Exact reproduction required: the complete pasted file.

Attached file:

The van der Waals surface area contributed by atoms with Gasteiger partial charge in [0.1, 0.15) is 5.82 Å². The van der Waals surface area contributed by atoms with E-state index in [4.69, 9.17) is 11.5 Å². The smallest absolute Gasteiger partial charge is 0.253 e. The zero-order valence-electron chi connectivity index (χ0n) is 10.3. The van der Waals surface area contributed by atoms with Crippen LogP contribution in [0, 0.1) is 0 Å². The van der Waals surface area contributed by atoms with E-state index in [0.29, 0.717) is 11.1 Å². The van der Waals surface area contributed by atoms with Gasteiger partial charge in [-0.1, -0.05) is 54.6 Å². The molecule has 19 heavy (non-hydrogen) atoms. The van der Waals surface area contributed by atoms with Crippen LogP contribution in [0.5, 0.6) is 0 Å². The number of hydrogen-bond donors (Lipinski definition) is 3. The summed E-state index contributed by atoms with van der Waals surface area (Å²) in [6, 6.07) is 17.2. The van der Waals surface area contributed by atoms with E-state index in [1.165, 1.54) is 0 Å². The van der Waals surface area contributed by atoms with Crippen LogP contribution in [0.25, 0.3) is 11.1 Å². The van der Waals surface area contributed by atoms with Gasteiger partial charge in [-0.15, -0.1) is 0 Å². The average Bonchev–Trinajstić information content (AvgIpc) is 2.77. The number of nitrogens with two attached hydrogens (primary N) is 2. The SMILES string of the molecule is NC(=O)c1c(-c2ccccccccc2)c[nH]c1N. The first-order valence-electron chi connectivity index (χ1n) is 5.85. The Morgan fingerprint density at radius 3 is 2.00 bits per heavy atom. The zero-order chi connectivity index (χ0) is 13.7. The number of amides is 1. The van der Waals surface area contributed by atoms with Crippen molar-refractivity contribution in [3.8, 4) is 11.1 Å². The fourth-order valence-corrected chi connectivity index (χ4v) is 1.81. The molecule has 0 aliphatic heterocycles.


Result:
The van der Waals surface area contributed by atoms with Gasteiger partial charge in [0.1, 0.15) is 5.82 Å². The van der Waals surface area contributed by atoms with E-state index in [4.69, 9.17) is 11.5 Å². The smallest absolute Gasteiger partial charge is 0.253 e. The zero-order valence-electron chi connectivity index (χ0n) is 10.3. The van der Waals surface area contributed by atoms with Crippen LogP contribution in [0, 0.1) is 0 Å². The van der Waals surface area contributed by atoms with E-state index in [0.29, 0.717) is 11.1 Å². The van der Waals surface area contributed by atoms with Gasteiger partial charge in [-0.1, -0.05) is 54.6 Å². The molecule has 19 heavy (non-hydrogen) atoms. The van der Waals surface area contributed by atoms with Crippen LogP contribution in [0.5, 0.6) is 0 Å². The number of hydrogen-bond donors (Lipinski definition) is 3. The summed E-state index contributed by atoms with van der Waals surface area (Å²) in [6, 6.07) is 17.2. The van der Waals surface area contributed by atoms with E-state index in [1.165, 1.54) is 0 Å². The van der Waals surface area contributed by atoms with Crippen LogP contribution in [0.25, 0.3) is 11.1 Å². The van der Waals surface area contributed by atoms with Gasteiger partial charge in [-0.15, -0.1) is 0 Å². The average Bonchev–Trinajstić information content (AvgIpc) is 2.77. The number of nitrogens with two attached hydrogens (primary N) is 2. The SMILES string of the molecule is NC(=O)c1c(-c2ccccccccc2)c[nH]c1N. The first-order valence-electron chi connectivity index (χ1n) is 5.85. The Morgan fingerprint density at radius 3 is 2.00 bits per heavy atom. The zero-order chi connectivity index (χ0) is 13.7. The number of amides is 1. The van der Waals surface area contributed by atoms with Crippen molar-refractivity contribution in [3.8, 4) is 11.1 Å². The fourth-order valence-corrected chi connectivity index (χ4v) is 1.81. The molecule has 0 aliphatic heterocycles.